Still from Mr and Mrs Smith
Amazon Studios

This is not the first time that Glover has written factual elements of actors’ lives into the characters they play on television. The death of Alfred’s mother informs a key aspect of Brian Tyree Henry’s character in Atlanta, something that the actor has spoken about as being true to his own life. As are the German roots in Van’s background, as portrayed by German-American actress Zazie Beetz in the same show. Things feel especially meta when Glover casts his own mother to play John’s mother in Mr. and Mrs. Smith and has her set up as a perceived thorn in the central marriage. Of course, not everything or anything that Glover writes about has to overlap with his own life, but it’s clear that he doesn’t mind flirting with the ideas.


John and Jane’s spikier arguments about race don’t necessarily find a satisfying resolution. Sometimes, the scene just moves on, and Jane never gets a full apology for John’s casually hurtful remarks. But regardless of the emotional distance or dysfunction that permeates their marriage, at the heart of it, these two bitterly flawed characters still choose each other. And isn’t that a nice sentiment from a man who once disdained marriage and kids and recently tied the knot with the mother of his children?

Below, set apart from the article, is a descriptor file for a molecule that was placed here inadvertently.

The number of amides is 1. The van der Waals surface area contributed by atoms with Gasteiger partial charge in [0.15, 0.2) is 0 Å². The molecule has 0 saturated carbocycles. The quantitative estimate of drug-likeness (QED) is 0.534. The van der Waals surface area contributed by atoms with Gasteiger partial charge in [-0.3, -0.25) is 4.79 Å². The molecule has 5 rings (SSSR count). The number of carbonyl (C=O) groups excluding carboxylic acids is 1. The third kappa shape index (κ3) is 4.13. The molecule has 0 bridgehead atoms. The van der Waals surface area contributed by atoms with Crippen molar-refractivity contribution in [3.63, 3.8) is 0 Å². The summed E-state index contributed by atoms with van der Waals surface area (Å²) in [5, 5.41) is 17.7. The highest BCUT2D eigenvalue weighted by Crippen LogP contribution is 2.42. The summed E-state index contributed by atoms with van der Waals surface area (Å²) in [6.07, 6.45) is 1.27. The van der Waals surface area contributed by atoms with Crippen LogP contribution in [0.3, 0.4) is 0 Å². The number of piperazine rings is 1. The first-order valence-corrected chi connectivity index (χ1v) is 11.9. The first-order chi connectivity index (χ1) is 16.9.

But one shouldn't focus solely on what Glover brings to the screen as one-half of the central couple. Erskine claims the spotlight as Jane, providing Glover with a well-matched performance as John’s better half. It would be wrong to reduce her part to just being Waller-Bridge’s replacement, as Glover allows Erskine’s singular strengths and ability to complement the story shine through. She more than holds her own as Glover’s scene partner, moving effortlessly from scenes of action and comedy to strong emotion. One hopes she is well on her way to becoming a household name in her own right. 


Still from Mr and Mrs Smith
Amazon Studios